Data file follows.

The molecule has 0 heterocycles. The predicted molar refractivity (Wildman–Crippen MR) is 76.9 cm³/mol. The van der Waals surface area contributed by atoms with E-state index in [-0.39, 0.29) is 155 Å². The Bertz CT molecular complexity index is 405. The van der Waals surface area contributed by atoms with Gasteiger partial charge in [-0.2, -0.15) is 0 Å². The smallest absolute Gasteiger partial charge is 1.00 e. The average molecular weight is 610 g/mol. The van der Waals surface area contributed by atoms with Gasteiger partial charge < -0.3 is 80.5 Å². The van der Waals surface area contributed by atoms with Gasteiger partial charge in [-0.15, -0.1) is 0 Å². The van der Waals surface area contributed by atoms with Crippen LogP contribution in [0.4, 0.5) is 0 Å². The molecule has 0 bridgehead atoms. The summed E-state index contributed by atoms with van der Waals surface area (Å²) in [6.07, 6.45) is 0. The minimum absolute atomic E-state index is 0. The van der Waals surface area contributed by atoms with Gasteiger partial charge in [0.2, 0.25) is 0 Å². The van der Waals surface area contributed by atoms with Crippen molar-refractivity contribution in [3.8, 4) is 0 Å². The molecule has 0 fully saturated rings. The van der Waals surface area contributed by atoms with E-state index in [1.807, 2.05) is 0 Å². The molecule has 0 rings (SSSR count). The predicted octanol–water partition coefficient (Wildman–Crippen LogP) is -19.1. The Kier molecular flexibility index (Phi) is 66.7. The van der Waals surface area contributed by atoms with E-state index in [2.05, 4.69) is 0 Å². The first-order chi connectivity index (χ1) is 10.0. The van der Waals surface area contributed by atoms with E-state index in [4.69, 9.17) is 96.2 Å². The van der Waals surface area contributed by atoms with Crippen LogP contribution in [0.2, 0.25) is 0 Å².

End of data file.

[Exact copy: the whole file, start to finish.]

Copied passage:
The molecule has 0 heterocycles. The predicted molar refractivity (Wildman–Crippen MR) is 76.9 cm³/mol. The van der Waals surface area contributed by atoms with E-state index in [-0.39, 0.29) is 155 Å². The Bertz CT molecular complexity index is 405. The van der Waals surface area contributed by atoms with Gasteiger partial charge in [-0.2, -0.15) is 0 Å². The smallest absolute Gasteiger partial charge is 1.00 e. The average molecular weight is 610 g/mol. The van der Waals surface area contributed by atoms with Gasteiger partial charge < -0.3 is 80.5 Å². The van der Waals surface area contributed by atoms with Gasteiger partial charge in [-0.15, -0.1) is 0 Å². The van der Waals surface area contributed by atoms with Crippen LogP contribution in [0.4, 0.5) is 0 Å². The molecule has 0 bridgehead atoms. The summed E-state index contributed by atoms with van der Waals surface area (Å²) in [6.07, 6.45) is 0. The minimum absolute atomic E-state index is 0. The van der Waals surface area contributed by atoms with Gasteiger partial charge in [0.2, 0.25) is 0 Å². The van der Waals surface area contributed by atoms with Crippen molar-refractivity contribution in [3.8, 4) is 0 Å². The molecule has 0 fully saturated rings. The van der Waals surface area contributed by atoms with E-state index in [1.807, 2.05) is 0 Å². The molecule has 0 rings (SSSR count). The predicted octanol–water partition coefficient (Wildman–Crippen LogP) is -19.1. The Kier molecular flexibility index (Phi) is 66.7. The van der Waals surface area contributed by atoms with E-state index in [2.05, 4.69) is 0 Å². The first-order chi connectivity index (χ1) is 10.0. The van der Waals surface area contributed by atoms with E-state index in [4.69, 9.17) is 96.2 Å². The van der Waals surface area contributed by atoms with Crippen LogP contribution in [0.2, 0.25) is 0 Å².